David and Goliath
Warner is a small, diminutive lady, maybe not quite five feet. But she stood tall as she rose to the challenge and, like David, she slew her Goliath, the “white tiger” that loomed heavy over the university. This was no easy feat. The university was going through a crisis of biblical proportion. And it would take more than a few stones to bring this “giant” down.
So, after first meeting with her office staff and executive cabinet, Warner assembled her team of dedicated professionals. Though she worked tirelessly to restore the Grambling image, fix the financial crisis and keep the university open, there was still some skepticism by the naysayers, the BLTs. (BLTs, no not Warner’s favorite sandwich, but the Backstabbers, Liars, and Tattlers that she had to deal with in the process of restoring the university’s accreditation).
However, that did not deter her. In Honoring the Call, Warner outlines all of the events of her tenure with a recall that makes note of all of those who played a part in who she is and what she accomplished.
In the book, she recounts events, names and places with a keen sense of accuracy. She also used her ability to remember to help her with many of the Southern Association of Colleges and Schools (SACS) academic accreditations.
While serving as provost and vice present for academic affairs, Warner was intricately involved in and partially responsible for the accreditation of many of the academic programs at GSU, such as the Speech and Theatre department in 1998, where she was once a student; the Mass Communication program, where she worked on a summer edition of the campus publication; and the department of Public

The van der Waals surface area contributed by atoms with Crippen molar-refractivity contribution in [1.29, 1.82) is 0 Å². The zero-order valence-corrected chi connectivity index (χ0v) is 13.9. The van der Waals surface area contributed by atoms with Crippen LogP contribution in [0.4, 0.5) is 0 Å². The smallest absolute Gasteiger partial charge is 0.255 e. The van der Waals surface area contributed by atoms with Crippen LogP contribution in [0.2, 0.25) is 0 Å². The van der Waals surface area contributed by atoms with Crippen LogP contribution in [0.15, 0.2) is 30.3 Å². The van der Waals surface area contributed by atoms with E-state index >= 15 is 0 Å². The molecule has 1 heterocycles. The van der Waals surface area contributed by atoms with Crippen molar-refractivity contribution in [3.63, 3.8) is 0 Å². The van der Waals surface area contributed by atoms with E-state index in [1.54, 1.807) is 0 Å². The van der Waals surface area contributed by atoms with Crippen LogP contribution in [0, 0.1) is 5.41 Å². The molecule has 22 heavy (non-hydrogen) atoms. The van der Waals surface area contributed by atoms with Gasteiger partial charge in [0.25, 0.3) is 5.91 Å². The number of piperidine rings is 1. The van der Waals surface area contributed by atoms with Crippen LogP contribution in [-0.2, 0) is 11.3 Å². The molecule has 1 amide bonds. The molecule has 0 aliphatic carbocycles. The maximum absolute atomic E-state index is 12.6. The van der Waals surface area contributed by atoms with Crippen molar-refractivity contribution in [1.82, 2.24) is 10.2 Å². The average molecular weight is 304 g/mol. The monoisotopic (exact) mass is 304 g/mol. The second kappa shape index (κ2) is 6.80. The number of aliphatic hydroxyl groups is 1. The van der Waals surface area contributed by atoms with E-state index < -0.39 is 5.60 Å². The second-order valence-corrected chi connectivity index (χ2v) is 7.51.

Administration in 1999. By 2000, there were four new accreditations achieved.
“As such, I took these accreditations personally,” Warner tells in Honoring the Call.
Warner tells her own story her own way. She knew that the university had problems. She didn’t back down from the challenge. Even though she was the “acting” president, she rose to the occasion and she honored the call.
“It was my desire to illustrate that the word “acting” had no effect on my commitment, dedication, or performance,” she says. The school received its accreditation averting the closure of the college. Their financial audits were clear. The “big white tiger” that had been lurking throughout the campus had been slain. The black and gold tiger that symbolized the spirit of GSU was now free to roam the campus.
Student enrollment increased under her tenure. In the three years that Warner was president of GSU, she was a part of the renovation and construction of new sites and buildings. She writes, “… my tenure marked the beginning of millions of dollars in construction and renovations to the campus buildings and structures.”
Some of the facilities and buildings included new women’s and men’s gymnasiums; the renovation of the baseball field with new seating and lighting for night games; the administrative buildings; and the much-needed renovation of residential facilities. There were also technological upgrades of the telephone system and rural internet services to provide internet access to several surrounding parishes.